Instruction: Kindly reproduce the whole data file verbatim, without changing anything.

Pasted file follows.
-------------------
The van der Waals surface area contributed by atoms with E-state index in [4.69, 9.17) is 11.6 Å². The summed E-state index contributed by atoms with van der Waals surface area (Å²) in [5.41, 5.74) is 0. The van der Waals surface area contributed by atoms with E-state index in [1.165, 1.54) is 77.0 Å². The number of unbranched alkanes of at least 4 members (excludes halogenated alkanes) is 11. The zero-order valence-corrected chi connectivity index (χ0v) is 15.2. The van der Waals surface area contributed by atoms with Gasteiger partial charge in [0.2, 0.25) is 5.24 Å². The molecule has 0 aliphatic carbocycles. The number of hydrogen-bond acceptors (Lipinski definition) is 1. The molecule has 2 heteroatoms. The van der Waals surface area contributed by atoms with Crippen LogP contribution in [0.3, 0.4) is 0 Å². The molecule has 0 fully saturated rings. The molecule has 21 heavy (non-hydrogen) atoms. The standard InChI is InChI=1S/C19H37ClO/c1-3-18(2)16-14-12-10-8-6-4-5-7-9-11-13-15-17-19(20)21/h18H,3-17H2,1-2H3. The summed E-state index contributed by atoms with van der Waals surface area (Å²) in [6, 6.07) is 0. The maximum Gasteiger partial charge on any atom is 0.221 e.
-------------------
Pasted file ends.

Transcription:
The van der Waals surface area contributed by atoms with E-state index in [4.69, 9.17) is 11.6 Å². The summed E-state index contributed by atoms with van der Waals surface area (Å²) in [5.41, 5.74) is 0. The van der Waals surface area contributed by atoms with E-state index in [1.165, 1.54) is 77.0 Å². The number of unbranched alkanes of at least 4 members (excludes halogenated alkanes) is 11. The zero-order valence-corrected chi connectivity index (χ0v) is 15.2. The van der Waals surface area contributed by atoms with Gasteiger partial charge in [0.2, 0.25) is 5.24 Å². The molecule has 0 aliphatic carbocycles. The number of hydrogen-bond acceptors (Lipinski definition) is 1. The molecule has 2 heteroatoms. The van der Waals surface area contributed by atoms with Crippen LogP contribution in [0.3, 0.4) is 0 Å². The molecule has 0 fully saturated rings. The molecule has 21 heavy (non-hydrogen) atoms. The standard InChI is InChI=1S/C19H37ClO/c1-3-18(2)16-14-12-10-8-6-4-5-7-9-11-13-15-17-19(20)21/h18H,3-17H2,1-2H3. The summed E-state index contributed by atoms with van der Waals surface area (Å²) in [6, 6.07) is 0. The maximum Gasteiger partial charge on any atom is 0.221 e.